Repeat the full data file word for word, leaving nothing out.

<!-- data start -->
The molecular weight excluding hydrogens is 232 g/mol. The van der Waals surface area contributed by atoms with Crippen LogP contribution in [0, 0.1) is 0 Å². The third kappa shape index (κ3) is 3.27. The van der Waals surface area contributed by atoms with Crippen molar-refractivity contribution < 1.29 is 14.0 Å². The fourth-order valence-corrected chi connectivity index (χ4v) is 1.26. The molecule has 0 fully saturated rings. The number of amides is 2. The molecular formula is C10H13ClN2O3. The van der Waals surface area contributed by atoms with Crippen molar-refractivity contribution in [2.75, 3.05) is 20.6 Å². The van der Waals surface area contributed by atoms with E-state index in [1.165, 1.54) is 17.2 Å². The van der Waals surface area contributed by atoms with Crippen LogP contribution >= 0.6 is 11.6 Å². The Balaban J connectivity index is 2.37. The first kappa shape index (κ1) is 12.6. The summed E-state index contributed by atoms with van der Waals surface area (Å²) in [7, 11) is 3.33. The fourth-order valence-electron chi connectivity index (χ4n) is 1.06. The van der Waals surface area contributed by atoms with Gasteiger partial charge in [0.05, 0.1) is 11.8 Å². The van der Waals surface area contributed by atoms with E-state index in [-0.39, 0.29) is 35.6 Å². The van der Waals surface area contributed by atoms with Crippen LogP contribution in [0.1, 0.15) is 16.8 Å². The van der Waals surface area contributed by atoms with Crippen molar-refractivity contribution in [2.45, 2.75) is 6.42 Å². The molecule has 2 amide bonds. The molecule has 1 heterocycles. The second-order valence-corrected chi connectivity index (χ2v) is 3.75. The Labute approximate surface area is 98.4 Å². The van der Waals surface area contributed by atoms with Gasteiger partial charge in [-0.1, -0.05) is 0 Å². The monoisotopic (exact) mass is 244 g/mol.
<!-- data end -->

The molecular weight excluding hydrogens is 232 g/mol. The van der Waals surface area contributed by atoms with Crippen LogP contribution in [0, 0.1) is 0 Å². The third kappa shape index (κ3) is 3.27. The van der Waals surface area contributed by atoms with Crippen molar-refractivity contribution < 1.29 is 14.0 Å². The fourth-order valence-corrected chi connectivity index (χ4v) is 1.26. The molecule has 0 fully saturated rings. The number of amides is 2. The molecular formula is C10H13ClN2O3. The van der Waals surface area contributed by atoms with Crippen molar-refractivity contribution in [2.75, 3.05) is 20.6 Å². The van der Waals surface area contributed by atoms with E-state index in [1.165, 1.54) is 17.2 Å². The van der Waals surface area contributed by atoms with Crippen LogP contribution >= 0.6 is 11.6 Å². The Balaban J connectivity index is 2.37. The first kappa shape index (κ1) is 12.6. The summed E-state index contributed by atoms with van der Waals surface area (Å²) in [7, 11) is 3.33. The fourth-order valence-electron chi connectivity index (χ4n) is 1.06. The van der Waals surface area contributed by atoms with Gasteiger partial charge in [0.05, 0.1) is 11.8 Å². The van der Waals surface area contributed by atoms with E-state index in [-0.39, 0.29) is 35.6 Å². The van der Waals surface area contributed by atoms with Crippen LogP contribution in [0.1, 0.15) is 16.8 Å². The van der Waals surface area contributed by atoms with Crippen molar-refractivity contribution in [2.45, 2.75) is 6.42 Å². The molecule has 2 amide bonds. The molecule has 1 heterocycles. The second-order valence-corrected chi connectivity index (χ2v) is 3.75. The Labute approximate surface area is 98.4 Å². The van der Waals surface area contributed by atoms with Gasteiger partial charge in [-0.1, -0.05) is 0 Å². The monoisotopic (exact) mass is 244 g/mol.